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Hamilton’s ice storm costs on hold

 By Kevin Werner, News Staff

The cost to clean up after an ice storm devastated parts of Hamilton, including Ancaster and Flamborough, is estimated to be over $19 million.

But the province will only provide enough money to cover a portion of Hamilton’s costs, and only if the city applies yet again to a ministry of municipal affairs fund under the Ice Storm Assistance Fund. The province had earlier this year established a $190 million, one-time pot available to municipalities and conservation authorities to cover the costs incurred during the December 2013 ice storm.

But Ward 4 councillor Sam Merulla argued he had heard from a “reliable source” that Hamilton wasn’t going to receive any compensation from the province.

“Clearly the province has rejected our claim,” said Merulla.

Ontario officials had announced earlier that the ice storm fund won’t cover the cost of replacing the tree canopy. For Hamilton that means it will have to somehow find an extra $7.3 million to replace the trees that neighbourhoods lost. In Ancaster, Flamborough, Stoney Creek and parts of west Hamilton trees were lying about buffeted by the high winds and heavy ice. The subsequent clean up operation took until May to complete once the improved weather allowed crews to get out.

Horizon Utilities suffered $700,000 in costs, while the Hamilton Conservation Authority had an extra $90,000 in expenses during the storm. That leaves Hamilton seeking $11.3 million for the province to cover. The province has a separate funding envelop for conservation authorities to use, say officials.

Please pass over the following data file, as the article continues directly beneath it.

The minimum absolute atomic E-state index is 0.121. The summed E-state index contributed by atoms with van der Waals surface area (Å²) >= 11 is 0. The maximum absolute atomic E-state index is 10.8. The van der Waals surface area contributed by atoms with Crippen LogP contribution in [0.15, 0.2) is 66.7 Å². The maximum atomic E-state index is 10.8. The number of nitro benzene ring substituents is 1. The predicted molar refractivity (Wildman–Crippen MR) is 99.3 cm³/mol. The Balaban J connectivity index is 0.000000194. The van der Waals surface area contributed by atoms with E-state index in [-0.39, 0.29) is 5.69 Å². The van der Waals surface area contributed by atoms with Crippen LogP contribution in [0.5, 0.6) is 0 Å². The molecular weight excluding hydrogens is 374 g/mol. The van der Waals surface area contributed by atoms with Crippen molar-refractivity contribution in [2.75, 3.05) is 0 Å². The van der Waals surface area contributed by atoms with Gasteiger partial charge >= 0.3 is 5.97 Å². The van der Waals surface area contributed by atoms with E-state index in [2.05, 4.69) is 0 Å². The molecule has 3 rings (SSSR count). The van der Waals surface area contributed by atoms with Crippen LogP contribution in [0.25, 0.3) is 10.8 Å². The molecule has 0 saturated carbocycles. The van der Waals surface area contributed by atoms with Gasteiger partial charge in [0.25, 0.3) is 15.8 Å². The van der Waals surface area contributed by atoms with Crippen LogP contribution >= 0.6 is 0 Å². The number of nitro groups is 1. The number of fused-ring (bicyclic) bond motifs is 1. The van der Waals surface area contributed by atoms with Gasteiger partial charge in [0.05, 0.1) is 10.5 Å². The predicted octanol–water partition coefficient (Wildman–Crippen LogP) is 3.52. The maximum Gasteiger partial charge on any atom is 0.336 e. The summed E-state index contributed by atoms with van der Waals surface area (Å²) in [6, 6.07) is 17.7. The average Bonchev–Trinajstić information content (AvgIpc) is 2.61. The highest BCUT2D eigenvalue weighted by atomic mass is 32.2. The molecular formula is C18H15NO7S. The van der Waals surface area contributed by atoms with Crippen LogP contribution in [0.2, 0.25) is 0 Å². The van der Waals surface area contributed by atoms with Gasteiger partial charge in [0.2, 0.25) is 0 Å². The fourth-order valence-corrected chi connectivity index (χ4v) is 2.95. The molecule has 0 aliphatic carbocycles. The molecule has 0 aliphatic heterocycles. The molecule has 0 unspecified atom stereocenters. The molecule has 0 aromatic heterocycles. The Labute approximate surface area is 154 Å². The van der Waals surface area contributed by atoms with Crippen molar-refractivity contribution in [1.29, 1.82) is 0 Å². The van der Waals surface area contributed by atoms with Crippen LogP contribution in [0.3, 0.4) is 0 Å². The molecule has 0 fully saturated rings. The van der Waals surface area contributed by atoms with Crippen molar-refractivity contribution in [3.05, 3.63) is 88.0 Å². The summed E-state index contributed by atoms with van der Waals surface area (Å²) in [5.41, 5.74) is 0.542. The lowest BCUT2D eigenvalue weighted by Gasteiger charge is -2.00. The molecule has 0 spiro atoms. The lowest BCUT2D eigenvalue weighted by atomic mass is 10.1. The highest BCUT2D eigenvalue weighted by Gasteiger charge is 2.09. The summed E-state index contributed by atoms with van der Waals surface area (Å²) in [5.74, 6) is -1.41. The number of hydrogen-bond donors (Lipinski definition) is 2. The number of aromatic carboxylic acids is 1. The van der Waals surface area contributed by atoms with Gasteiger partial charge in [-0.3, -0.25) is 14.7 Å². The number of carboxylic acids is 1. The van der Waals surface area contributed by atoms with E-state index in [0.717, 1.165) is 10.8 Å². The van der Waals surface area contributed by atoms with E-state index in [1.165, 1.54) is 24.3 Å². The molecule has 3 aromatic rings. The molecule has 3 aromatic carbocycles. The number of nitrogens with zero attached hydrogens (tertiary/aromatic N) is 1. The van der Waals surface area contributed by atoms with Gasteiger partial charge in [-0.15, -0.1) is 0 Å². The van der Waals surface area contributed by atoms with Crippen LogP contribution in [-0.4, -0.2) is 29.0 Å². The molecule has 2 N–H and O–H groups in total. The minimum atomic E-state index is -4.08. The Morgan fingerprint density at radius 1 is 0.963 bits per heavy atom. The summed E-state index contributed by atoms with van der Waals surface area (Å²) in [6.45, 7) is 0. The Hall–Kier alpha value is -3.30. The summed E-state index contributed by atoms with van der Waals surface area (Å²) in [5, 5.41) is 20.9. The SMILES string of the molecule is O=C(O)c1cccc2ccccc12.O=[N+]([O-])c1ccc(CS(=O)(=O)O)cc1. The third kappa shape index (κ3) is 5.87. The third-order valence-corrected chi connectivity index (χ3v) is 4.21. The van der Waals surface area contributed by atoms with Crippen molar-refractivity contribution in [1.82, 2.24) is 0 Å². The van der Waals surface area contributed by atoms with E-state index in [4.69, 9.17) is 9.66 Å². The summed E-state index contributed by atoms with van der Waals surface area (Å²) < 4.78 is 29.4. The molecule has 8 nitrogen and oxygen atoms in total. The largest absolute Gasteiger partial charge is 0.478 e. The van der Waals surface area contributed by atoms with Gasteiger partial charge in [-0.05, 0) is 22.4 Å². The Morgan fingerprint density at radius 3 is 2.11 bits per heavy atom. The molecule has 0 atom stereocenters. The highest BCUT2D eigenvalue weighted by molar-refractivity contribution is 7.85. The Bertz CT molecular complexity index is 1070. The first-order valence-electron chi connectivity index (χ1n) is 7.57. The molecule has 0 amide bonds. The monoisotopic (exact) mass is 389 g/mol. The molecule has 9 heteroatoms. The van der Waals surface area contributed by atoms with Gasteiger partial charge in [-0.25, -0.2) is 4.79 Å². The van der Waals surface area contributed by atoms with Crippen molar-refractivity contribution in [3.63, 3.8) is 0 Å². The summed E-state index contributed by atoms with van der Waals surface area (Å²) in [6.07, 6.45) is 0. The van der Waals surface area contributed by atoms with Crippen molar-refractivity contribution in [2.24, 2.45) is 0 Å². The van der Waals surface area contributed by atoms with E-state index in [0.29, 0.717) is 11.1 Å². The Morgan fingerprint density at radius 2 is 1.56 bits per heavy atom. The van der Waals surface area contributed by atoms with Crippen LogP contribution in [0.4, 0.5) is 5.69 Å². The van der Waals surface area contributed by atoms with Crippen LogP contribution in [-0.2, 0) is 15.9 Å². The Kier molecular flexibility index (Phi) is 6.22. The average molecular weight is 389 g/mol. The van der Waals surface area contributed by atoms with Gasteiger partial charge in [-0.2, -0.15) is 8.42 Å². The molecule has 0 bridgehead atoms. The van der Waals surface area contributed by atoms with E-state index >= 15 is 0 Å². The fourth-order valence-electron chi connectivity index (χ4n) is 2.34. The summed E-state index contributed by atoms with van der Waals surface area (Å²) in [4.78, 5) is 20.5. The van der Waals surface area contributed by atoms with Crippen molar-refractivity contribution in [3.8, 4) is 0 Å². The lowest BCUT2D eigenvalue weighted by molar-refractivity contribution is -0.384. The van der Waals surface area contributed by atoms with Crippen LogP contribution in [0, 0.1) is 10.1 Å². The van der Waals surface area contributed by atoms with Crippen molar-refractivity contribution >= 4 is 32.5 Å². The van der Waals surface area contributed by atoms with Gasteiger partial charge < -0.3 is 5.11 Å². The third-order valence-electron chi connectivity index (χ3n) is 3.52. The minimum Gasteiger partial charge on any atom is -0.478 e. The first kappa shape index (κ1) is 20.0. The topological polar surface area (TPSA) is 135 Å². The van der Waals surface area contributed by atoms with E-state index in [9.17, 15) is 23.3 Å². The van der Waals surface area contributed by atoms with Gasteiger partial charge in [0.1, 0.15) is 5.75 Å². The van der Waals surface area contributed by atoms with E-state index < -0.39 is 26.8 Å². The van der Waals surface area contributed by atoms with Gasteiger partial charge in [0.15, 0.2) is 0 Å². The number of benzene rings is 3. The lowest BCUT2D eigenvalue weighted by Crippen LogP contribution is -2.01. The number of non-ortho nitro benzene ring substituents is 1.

The deadline for submitting an application is Oct. 31, 2014, said Mike Zegarac, general manager of corporate services.

Mayor Bob Bratina called Merulla’s claims of having the city’s application rejected “nonsense.” He said the city is following the process.

Dundas councillor Russ Powers, who is in his final year  as president of the Association of Ontario Municipalities, said municipal officials recently urged the province to reconsider its decision not to fund the loss of trees.

Earlier this year the city did submit an application under the Ontario Disaster Relief Assistance. In April, provincial and city staff met to go over Hamilton’s costs associated with the ice storm. The province urged the city to re-submit an expression of interest for funding under the ice storm assistance program to the ministry of municipal affairs.

But since the provincial election was called, there has been little contact with ministry staff.

“Once an election is on, everything is on hold,” said Merulla.

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